6 Ways To Improve Indoor Soccer

by Rob Kelly

I believe that if we don't try to improve we won't. As coaches and players we should always be looking at doing whatever we can to improve. If Canada as a soccer nation is honestly committed to becoming a world power, perhaps we need to look at how we can improve the indoor game to be more transferable to the outdoor game. Along the way we could make it safer as well.

The easiest fix would be to play futsal, but futsal isn't perfect either and there are aspects of indoor soccer that we should keep and embrace.

"The day you think there are no improvements to be made is a sad one for any player."
Lionel Messi

  1. Build larger facilities with larger pitches which will allow us to play 7 per side with side and end lines. There are actually quite a few indoor fields in Canada that are large enough to play 7 per side but we would need to have many more of these facilities before we could make a complete switch from the game most of us play now to a game that more resembles outdoor soccer.
  2. If we must play in smaller boarded facilities we should introduce sidelines with special conditions: The ball can still go past the side and end lines but the players can’t touch the ball in the out-of-bounds area. The ball may still be played off the boards which reduces the number of stoppages during the match and keeps a fun and exciting aspect of indoor soccer, however, if the ball does not return to the playing area a throw-in is awarded to the team that did not touch the ball last. Paint a new touchline that is about 4 feet from the boards all the way around the pitch including in front of the goals to give the goalkeepers some protection from collisions.
  3. Now that we have sidelines we can also have throw-ins and corner kicks. Although clearly not the same as outdoor soccer, at least young Canadian players will keep up these skills over the winter months. Most youth soccer teams don’t practice corner kicks and throw-ins at all during the indoor season which is disadvantageous to our ability internationally to compete with warm weather nations.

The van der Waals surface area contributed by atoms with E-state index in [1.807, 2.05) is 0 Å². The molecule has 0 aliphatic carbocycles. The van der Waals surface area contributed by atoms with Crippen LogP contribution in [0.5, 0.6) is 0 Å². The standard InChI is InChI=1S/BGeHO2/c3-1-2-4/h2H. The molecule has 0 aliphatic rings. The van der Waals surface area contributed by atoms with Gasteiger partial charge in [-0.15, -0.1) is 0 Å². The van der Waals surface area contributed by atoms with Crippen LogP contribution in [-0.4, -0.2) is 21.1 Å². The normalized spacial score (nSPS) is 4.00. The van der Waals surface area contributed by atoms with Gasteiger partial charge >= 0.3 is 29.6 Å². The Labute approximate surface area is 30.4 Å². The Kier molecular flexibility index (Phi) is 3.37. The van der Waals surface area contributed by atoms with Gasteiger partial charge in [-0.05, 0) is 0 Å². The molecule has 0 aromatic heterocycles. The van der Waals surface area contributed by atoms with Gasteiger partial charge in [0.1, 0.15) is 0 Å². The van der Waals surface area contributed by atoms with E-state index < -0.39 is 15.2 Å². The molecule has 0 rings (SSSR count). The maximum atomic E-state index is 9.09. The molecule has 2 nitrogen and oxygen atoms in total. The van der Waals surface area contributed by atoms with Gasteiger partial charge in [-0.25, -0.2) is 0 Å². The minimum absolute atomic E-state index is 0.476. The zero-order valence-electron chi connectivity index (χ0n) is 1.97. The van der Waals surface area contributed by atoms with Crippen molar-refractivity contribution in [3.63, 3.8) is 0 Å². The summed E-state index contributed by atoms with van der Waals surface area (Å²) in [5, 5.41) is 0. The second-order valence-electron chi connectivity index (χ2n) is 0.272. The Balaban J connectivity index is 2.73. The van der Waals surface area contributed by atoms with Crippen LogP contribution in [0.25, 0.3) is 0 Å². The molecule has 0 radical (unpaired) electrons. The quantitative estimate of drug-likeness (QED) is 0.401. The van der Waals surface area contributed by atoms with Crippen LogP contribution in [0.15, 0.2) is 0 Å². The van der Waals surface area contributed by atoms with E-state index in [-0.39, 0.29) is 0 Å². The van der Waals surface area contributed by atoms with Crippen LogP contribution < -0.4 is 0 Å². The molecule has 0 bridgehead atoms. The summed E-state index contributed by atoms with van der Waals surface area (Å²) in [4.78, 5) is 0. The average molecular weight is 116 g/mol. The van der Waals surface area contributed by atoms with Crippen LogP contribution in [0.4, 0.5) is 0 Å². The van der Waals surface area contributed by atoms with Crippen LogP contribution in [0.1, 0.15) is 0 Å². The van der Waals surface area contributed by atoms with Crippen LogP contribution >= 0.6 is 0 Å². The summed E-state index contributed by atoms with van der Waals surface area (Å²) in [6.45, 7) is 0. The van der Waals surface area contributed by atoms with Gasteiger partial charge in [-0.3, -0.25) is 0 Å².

4. A ball with less bounce is needed. A futsal ball could be used, but even better, a ball could be manufactured that is somewhere in between a futsal ball and a regular soccer ball. I find the game becomes sloppy when a player has to wait for the ball to stop bouncing before they can control it. Quite often a high bouncing ball will cause collisions as well.
  5. Time-outs. Each team should be allowed two 30 second time-outs per game. There are so many moments in a game where a quick meeting with the entire team would make a positive difference. Players on the pitch can catch their breath, have a drink of water and coaches can provide situational guidance without having to yell out instructions.
  6. Mandatory head gear. Clearly the Canadian soccer community believes that our children’s shins must be protected. I am fine with mandatory shin guards but the human brain is much more vulnerable to serious injury than our shins so why isn't head gear mandatory? Also in most leagues wearing any jewelry is absolutely forbidden. I’m not sure what the statistics are but I am pretty sure there are more concussions in indoor soccer than injuries caused by nose and earrings.

If you strongly agree/disagree with any of these points or have some of your own ideas to improve indoor soccer I would love to hear from you. Email rob@soccercoachcanada.com and I will share your opinion and ideas with our readers.

Soccer Coach Canada Weekly Newsletter

Get free age specific soccer drills and games, ideally suited for youth soccer, delivered to your inbox every Monday morning. Plan your indoor and outdoor practice sessions using coaching advice from experienced youth soccer coaches from across Canada.

Join us on Facebook and keep up to date with all the news